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The meeting of the Chinese and Americans at the G-20 meeting over the weekend gave a good lift to the grain markets on Monday, as the two countries agreed to postpone any further tariff increases until the beginning of the year. There also was a pledge to try to reach an agreement during the next 90 days on the trade disputes between the countries.
Financial and commodity markets took the news with typical euphoria, but there are many well-respected investment houses - led by Goldman Sachs - that see the news from the weekend as a temporary measure that was intended to slow the drop in stock markets during the all-important-to-retail Christmas shopping season, and to slow the rapid decline in the Chinese economy that has occurred since the original tariffs were put in place by the US.
My read on this is not any different than it was before the weekend. In the long run, tariffs have little if any effect on the sale and purchase of basic foods like grains. The Chinese still need to feed a billion people and won't be able to do so without American grain. So they will buy their grains from non-US middlemen who will in turn get the grain they sell by buying it from American producers. Prices should level off once the mechanisms are in place for this inter-country arbitrage, the only winners will be the middle men and the big losers will be the Chinese consumers who will see their cost of food go higher by the amount of the middle man mark-up.
However, fools and their money are soon parted, so I am happy to see prices move higher on emotion rather than supply and demand. I have been waiting for a while now to see corn move into the $3.85 to $3.95 area, and we touched that band today, registering a high price for March corn of $3.8525 before settling back down to $3.8175 at the close of trading. The technical indicators on the charts say we still will go higher, so if you have corn in the bin, hold on to it, because you should see another 10 to 15 cents higher in price before sanity returns. The big picture is that there remains a lot of corn from this year's harvest that needs to be sold, and the supply /demand curve has not shifted due to this weekend's news.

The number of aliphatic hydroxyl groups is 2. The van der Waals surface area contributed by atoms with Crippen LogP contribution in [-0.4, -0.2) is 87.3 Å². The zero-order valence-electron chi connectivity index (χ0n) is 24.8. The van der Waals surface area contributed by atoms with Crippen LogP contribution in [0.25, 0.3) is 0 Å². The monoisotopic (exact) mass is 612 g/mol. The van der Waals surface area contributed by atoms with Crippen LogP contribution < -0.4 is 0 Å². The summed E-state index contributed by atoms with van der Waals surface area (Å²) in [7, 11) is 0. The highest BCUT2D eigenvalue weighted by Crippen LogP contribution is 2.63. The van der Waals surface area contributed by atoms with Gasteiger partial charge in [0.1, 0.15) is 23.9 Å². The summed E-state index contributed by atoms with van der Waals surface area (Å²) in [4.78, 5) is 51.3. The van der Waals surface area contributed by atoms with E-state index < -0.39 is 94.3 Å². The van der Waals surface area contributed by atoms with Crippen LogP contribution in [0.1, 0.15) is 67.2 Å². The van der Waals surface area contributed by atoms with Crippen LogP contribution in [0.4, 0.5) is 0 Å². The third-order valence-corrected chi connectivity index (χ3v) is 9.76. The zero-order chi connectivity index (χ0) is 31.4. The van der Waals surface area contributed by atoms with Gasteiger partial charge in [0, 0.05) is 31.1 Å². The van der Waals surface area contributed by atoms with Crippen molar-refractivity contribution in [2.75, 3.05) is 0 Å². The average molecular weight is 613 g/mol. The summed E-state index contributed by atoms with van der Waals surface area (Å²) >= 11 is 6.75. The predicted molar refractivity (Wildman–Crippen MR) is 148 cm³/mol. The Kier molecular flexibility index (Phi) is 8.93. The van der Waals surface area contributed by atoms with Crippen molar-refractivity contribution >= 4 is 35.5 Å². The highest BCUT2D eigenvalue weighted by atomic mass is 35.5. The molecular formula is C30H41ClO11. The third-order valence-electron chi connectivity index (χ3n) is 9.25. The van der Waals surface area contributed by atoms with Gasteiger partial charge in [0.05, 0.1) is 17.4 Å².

Going forward, the market is also setting itself up for disappointment, and that disappointment will probably come when the 90 day period is over and there still is not an agreement on trade issues between the US and China. The differences are still very wide between the country, and many of the important areas the US seeks to change - like intellectual property rights and protections and access for American firms to sell competitively into China - have not even been discussed seriously yet. The Chinese are being incredibly stubborn over many of the trade issues, and they will need more pain before they give in to a fair trade agreement that ends the raping of American businesses by cheap Chinese imports. Remember, it took not one but two atomic bombs to get the Japanese to give up in World War II, and the Chinese do not seem to be any more open minded about protecting their exports as the Japanese were open minded about realizing their empire was over.
So now that almost as much hope has been factored into agricultural prices as could be imagined, any news that tends to bring the match closer to the balloon will have the same type of over-reaction as we saw today, except the over-reactions are likely to be in the opposite direction. I expect that corn will reach the $3.90 to $3.98 level during the next month, and it should be sold with impunity there.
As a side-note, I am happy to see that since September, soybeans have risen more than corn. I don't trade soybeans, but I did opine in October that I thought the spread between the beans and corn would widen, and it has. I hope that at least some of you who read my posts have made some money on that trade. I expect that when the corn market peaks, the spread between beans and corn will be at its widest, and at that point that spread trade of long beans and short corn should be partially closed with a sale of the bean holdings.